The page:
Noonan says bailout fund could last to end of 2013

IRELAND MAY not have to go back to the market to borrow money until the end of 2013, Minister for Finance Michael Noonan has …

IRELAND MAY not have to go back to the market to borrow money until the end of 2013, Minister for Finance Michael Noonan has said.

He maintained there was enough funding in the EU-IMF bailout programme to last longer than anticipated.

His comments came in tandem with the instruction to Government departments to consider bold and unpalatable measures to ensure savings in the coming years.

The instruction to the head of each department came in a letter from the secretary general of the new Department of Public Expenditure and Reform, Robert Watt.


He suggested that new measures to achieve cost savings, including the outsourcing of services to the private sector, should be considered in the drive to get spending under control.

The letter is part of a concerted effort by the Government to stretch out the funds from the bailout programme until the end of 2013 so the country does not have to go back to the money markets before then.

A programme of privatisation of State assets to raise funds is also being examined as a matter of urgency by the Government.

A range of other options including the securitisation of future income streams is also being examined. An example of securitisation would involve investors putting up cash in return for future dividends from State companies.

Mr Noonan said yesterday Ireland had sufficient funding under the bailout programme to withstand all eventualities until the middle of 2013 but there was a strong possibility of having extra money for the second half of 2013.

He said the EU-IMF deal included a figure of €35 billion for the recapitalisation of the Irish banks but the worst-case scenario now was that €24 billion of that would be used by the banks.

Speaking on RTÉ's This Weekprogramme, he said measures designed to ensure burden-sharing with some of the bond holders meant all of the €24 billion would not be required.

He forecast the final figure would be significantly below that and given the agreement of the IMF and the EU that savings on the bank recapitalisation can be switched across to deal with the budget deficit, the funds from the programme could last until the end of 2013.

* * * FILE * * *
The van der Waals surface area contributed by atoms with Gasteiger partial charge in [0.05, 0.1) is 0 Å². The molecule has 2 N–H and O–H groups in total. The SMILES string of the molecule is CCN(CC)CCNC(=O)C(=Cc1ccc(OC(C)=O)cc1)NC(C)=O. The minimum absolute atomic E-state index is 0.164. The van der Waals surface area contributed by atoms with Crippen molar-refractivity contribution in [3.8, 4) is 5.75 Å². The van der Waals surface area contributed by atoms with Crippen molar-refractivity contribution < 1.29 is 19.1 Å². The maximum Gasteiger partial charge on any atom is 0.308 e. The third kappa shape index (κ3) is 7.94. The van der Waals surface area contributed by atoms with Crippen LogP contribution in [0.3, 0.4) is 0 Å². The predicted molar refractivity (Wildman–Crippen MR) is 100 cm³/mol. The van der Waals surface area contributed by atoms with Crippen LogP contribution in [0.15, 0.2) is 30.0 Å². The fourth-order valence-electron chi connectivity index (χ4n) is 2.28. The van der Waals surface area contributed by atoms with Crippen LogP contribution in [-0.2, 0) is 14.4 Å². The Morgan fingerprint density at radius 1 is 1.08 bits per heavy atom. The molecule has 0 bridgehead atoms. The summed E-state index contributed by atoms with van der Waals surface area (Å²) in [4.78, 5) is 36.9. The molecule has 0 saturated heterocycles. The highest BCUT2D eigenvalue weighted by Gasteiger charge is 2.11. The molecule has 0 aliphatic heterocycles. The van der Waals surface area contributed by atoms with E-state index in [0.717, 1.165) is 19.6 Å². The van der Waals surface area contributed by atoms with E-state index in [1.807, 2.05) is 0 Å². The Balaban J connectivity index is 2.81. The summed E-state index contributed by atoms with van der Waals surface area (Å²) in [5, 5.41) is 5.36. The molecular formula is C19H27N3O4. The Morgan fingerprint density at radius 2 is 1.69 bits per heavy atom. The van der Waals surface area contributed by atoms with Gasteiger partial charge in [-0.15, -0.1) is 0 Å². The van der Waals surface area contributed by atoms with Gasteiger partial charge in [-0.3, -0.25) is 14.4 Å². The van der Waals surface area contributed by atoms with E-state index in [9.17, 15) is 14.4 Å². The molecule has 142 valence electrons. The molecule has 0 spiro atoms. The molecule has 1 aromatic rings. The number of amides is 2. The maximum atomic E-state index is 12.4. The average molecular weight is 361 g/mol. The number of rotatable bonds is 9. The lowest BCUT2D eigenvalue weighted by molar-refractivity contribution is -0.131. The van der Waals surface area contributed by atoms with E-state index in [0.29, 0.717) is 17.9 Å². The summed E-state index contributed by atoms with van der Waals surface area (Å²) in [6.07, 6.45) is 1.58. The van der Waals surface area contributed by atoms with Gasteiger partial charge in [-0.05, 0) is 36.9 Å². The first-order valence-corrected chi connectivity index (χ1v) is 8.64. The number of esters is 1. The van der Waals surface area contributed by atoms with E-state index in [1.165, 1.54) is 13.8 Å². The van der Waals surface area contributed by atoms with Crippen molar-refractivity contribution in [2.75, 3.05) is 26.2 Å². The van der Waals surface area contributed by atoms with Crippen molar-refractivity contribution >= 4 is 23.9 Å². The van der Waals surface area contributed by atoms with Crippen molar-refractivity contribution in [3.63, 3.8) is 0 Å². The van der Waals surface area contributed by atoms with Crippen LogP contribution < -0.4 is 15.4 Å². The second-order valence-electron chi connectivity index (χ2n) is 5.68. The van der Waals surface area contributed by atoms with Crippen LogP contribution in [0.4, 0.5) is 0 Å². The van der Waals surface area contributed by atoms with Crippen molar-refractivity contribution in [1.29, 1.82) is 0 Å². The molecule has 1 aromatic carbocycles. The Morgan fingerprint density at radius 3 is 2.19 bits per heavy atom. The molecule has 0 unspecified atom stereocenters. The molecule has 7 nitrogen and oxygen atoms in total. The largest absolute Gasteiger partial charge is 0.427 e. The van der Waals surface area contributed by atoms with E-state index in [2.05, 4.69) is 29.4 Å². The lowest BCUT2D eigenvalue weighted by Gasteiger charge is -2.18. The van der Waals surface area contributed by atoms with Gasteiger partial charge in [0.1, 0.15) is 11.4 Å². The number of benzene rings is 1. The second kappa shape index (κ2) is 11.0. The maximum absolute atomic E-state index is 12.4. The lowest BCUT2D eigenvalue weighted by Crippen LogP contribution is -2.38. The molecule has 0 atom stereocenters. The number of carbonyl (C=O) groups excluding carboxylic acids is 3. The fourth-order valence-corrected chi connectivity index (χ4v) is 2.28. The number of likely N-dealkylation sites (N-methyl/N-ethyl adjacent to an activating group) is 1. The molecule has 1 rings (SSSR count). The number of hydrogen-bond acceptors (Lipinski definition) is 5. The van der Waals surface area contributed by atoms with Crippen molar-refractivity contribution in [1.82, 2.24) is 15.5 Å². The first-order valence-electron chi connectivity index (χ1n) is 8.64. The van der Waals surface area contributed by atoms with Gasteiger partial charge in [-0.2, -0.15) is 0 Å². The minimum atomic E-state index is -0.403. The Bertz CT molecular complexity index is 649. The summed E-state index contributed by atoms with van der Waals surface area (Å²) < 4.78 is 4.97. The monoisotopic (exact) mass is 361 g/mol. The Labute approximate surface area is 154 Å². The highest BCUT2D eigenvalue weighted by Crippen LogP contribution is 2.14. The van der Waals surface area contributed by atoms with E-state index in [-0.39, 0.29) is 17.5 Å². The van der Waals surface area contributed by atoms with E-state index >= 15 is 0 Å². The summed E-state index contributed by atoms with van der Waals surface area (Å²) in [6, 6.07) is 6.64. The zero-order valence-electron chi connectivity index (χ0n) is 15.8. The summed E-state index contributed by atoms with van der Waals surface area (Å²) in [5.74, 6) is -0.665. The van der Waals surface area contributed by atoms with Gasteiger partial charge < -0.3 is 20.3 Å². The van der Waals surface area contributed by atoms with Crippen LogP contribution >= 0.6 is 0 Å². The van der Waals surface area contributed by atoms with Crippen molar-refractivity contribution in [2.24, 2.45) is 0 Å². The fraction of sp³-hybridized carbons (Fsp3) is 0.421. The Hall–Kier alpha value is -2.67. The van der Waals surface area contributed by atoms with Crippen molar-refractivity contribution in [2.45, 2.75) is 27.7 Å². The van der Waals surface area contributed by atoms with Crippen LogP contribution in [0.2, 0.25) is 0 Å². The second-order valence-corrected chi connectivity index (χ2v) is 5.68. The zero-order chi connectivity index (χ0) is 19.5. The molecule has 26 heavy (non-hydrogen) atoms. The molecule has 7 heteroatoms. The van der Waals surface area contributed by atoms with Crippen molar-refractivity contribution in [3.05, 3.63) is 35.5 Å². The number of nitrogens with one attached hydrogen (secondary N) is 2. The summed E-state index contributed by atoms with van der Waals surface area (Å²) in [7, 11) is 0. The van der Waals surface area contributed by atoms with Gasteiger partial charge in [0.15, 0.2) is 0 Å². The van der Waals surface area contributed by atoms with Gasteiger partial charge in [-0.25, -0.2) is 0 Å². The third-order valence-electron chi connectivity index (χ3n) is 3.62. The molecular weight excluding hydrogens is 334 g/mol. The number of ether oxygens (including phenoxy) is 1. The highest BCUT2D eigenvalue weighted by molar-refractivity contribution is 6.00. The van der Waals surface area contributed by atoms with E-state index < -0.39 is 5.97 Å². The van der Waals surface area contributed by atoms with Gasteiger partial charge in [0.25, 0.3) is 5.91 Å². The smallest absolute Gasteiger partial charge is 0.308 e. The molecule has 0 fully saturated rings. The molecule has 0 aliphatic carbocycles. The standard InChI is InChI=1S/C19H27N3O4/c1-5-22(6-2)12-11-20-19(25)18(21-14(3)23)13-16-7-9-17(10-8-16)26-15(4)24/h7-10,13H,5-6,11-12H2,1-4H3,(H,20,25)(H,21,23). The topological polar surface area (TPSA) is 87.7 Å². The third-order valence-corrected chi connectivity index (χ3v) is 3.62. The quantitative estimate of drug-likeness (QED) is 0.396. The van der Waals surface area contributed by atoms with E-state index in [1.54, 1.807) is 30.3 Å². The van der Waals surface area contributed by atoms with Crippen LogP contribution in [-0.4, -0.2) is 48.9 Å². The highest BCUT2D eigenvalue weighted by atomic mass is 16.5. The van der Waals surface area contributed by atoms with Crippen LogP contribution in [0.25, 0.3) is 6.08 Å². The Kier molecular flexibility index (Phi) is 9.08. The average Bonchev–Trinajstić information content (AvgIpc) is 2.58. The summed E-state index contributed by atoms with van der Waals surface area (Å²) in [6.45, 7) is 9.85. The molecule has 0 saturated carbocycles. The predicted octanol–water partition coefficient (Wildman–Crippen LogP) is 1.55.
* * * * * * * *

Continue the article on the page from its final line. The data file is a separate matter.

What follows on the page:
He believed the Greek government would survive the vote on its austerity plan at the end of this week and that it would be finalised in Brussels on July 11th.

The Minister said the EU authorities had specifically said that Ireland wasn’t Greece and they drew a distinction between our economy which is back in growth again and the fact that Ireland was meeting all its targets while Greece had failed to meet its targets.

“There is a consciousness about contagion but certainly the authorities I have spoken to believe they can prevent contagion spreading to Ireland and Portugal but they have some concerns about the bigger European countries and they are going to draw the line there.”

Mr Noonan said the EU had been looking at the problem in the three programme countries when in actual fact it is a problem with the euro zone itself and the euro currency. Latterly they had been seeing it in that light.

“I think what is happening at present is that Greece is going to do enough to have the additional money voted through and then their future is in their own hands.

“But we will continue to draw the distinction between Ireland and Greece. Ireland is not Greece. Our debt is way lower than Greece.

“We are back growing again. We have an open economy and we are into export-led growth and we are going to continue drawing that distinction and rely on the guarantees we are getting from Europe that there won’t be a contagion effect,” he said.

Stephen Collins

Stephen Collins

Stephen Collins is a columnist with and former political editor of The Irish Times